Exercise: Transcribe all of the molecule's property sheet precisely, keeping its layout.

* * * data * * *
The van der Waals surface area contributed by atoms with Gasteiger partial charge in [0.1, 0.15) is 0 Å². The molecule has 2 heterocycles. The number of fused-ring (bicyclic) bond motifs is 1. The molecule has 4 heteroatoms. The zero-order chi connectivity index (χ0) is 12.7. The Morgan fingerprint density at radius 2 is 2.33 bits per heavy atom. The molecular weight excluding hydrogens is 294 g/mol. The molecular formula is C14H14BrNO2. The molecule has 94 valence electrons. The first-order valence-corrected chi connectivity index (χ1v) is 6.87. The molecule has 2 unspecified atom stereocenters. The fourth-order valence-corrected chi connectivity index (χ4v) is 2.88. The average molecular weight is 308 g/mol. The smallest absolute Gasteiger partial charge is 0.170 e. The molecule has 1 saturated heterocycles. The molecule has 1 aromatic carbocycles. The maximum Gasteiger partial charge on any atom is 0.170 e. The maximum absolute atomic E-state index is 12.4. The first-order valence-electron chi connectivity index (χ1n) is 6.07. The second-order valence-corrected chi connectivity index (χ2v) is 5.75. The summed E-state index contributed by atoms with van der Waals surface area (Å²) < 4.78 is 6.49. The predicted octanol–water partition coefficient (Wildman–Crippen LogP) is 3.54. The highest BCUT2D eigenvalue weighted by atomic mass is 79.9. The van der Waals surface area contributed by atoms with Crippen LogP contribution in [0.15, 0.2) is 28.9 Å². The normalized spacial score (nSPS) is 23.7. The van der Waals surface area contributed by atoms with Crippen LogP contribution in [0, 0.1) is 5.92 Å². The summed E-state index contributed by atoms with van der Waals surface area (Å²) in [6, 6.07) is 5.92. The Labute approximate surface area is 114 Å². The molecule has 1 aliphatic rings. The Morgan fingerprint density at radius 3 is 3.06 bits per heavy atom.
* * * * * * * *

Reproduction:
The van der Waals surface area contributed by atoms with Gasteiger partial charge in [0.1, 0.15) is 0 Å². The molecule has 2 heterocycles. The number of fused-ring (bicyclic) bond motifs is 1. The molecule has 4 heteroatoms. The zero-order chi connectivity index (χ0) is 12.7. The Morgan fingerprint density at radius 2 is 2.33 bits per heavy atom. The molecular weight excluding hydrogens is 294 g/mol. The molecular formula is C14H14BrNO2. The molecule has 94 valence electrons. The first-order valence-corrected chi connectivity index (χ1v) is 6.87. The molecule has 2 unspecified atom stereocenters. The fourth-order valence-corrected chi connectivity index (χ4v) is 2.88. The average molecular weight is 308 g/mol. The smallest absolute Gasteiger partial charge is 0.170 e. The molecule has 1 saturated heterocycles. The molecule has 1 aromatic carbocycles. The maximum Gasteiger partial charge on any atom is 0.170 e. The maximum absolute atomic E-state index is 12.4. The first-order valence-electron chi connectivity index (χ1n) is 6.07. The second-order valence-corrected chi connectivity index (χ2v) is 5.75. The summed E-state index contributed by atoms with van der Waals surface area (Å²) < 4.78 is 6.49. The predicted octanol–water partition coefficient (Wildman–Crippen LogP) is 3.54. The highest BCUT2D eigenvalue weighted by atomic mass is 79.9. The van der Waals surface area contributed by atoms with Crippen LogP contribution in [0.15, 0.2) is 28.9 Å². The normalized spacial score (nSPS) is 23.7. The van der Waals surface area contributed by atoms with Crippen LogP contribution in [0, 0.1) is 5.92 Å². The summed E-state index contributed by atoms with van der Waals surface area (Å²) in [6, 6.07) is 5.92. The Labute approximate surface area is 114 Å². The molecule has 1 aliphatic rings. The Morgan fingerprint density at radius 3 is 3.06 bits per heavy atom.